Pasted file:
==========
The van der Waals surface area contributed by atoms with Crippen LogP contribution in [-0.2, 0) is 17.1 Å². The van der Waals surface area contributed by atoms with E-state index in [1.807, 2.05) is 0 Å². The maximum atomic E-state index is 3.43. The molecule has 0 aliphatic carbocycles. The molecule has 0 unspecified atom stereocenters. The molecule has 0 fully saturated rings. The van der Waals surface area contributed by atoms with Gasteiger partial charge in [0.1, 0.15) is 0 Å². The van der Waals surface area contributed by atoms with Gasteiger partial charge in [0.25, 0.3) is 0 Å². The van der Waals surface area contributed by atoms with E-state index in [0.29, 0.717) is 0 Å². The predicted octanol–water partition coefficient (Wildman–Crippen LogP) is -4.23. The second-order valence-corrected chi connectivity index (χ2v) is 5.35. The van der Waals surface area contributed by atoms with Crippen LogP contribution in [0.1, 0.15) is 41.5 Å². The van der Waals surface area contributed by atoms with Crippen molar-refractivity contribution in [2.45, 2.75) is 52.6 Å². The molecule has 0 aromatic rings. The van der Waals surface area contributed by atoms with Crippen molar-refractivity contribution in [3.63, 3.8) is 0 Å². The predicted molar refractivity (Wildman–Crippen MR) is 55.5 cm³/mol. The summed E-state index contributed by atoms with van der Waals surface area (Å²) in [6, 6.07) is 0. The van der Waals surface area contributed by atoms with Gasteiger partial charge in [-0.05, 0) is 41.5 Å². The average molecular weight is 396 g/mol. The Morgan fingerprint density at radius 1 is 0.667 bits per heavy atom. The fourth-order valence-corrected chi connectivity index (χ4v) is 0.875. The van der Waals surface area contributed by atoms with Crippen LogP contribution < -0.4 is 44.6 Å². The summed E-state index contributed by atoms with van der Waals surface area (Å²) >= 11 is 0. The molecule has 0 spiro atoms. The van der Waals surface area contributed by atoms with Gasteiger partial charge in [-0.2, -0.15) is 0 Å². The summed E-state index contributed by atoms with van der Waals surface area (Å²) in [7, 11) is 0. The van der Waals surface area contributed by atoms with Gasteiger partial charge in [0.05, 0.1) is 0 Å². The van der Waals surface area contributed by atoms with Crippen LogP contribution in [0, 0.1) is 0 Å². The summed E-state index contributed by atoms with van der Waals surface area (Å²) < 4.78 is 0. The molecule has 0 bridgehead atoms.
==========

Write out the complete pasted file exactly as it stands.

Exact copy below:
The van der Waals surface area contributed by atoms with Crippen LogP contribution in [-0.2, 0) is 17.1 Å². The van der Waals surface area contributed by atoms with E-state index in [1.807, 2.05) is 0 Å². The maximum atomic E-state index is 3.43. The molecule has 0 aliphatic carbocycles. The molecule has 0 unspecified atom stereocenters. The molecule has 0 fully saturated rings. The van der Waals surface area contributed by atoms with Gasteiger partial charge in [0.1, 0.15) is 0 Å². The van der Waals surface area contributed by atoms with Gasteiger partial charge in [0.25, 0.3) is 0 Å². The van der Waals surface area contributed by atoms with E-state index in [0.29, 0.717) is 0 Å². The predicted octanol–water partition coefficient (Wildman–Crippen LogP) is -4.23. The second-order valence-corrected chi connectivity index (χ2v) is 5.35. The van der Waals surface area contributed by atoms with Crippen LogP contribution in [0.1, 0.15) is 41.5 Å². The van der Waals surface area contributed by atoms with Crippen molar-refractivity contribution in [2.45, 2.75) is 52.6 Å². The molecule has 0 aromatic rings. The van der Waals surface area contributed by atoms with Crippen molar-refractivity contribution in [3.63, 3.8) is 0 Å². The predicted molar refractivity (Wildman–Crippen MR) is 55.5 cm³/mol. The summed E-state index contributed by atoms with van der Waals surface area (Å²) in [6, 6.07) is 0. The van der Waals surface area contributed by atoms with Gasteiger partial charge in [-0.05, 0) is 41.5 Å². The average molecular weight is 396 g/mol. The Morgan fingerprint density at radius 1 is 0.667 bits per heavy atom. The fourth-order valence-corrected chi connectivity index (χ4v) is 0.875. The van der Waals surface area contributed by atoms with Crippen LogP contribution < -0.4 is 44.6 Å². The summed E-state index contributed by atoms with van der Waals surface area (Å²) >= 11 is 0. The molecule has 0 spiro atoms. The van der Waals surface area contributed by atoms with Gasteiger partial charge in [-0.2, -0.15) is 0 Å². The summed E-state index contributed by atoms with van der Waals surface area (Å²) in [7, 11) is 0. The van der Waals surface area contributed by atoms with Gasteiger partial charge in [0.05, 0.1) is 0 Å². The van der Waals surface area contributed by atoms with Crippen LogP contribution in [0, 0.1) is 0 Å². The summed E-state index contributed by atoms with van der Waals surface area (Å²) < 4.78 is 0. The molecule has 0 bridgehead atoms.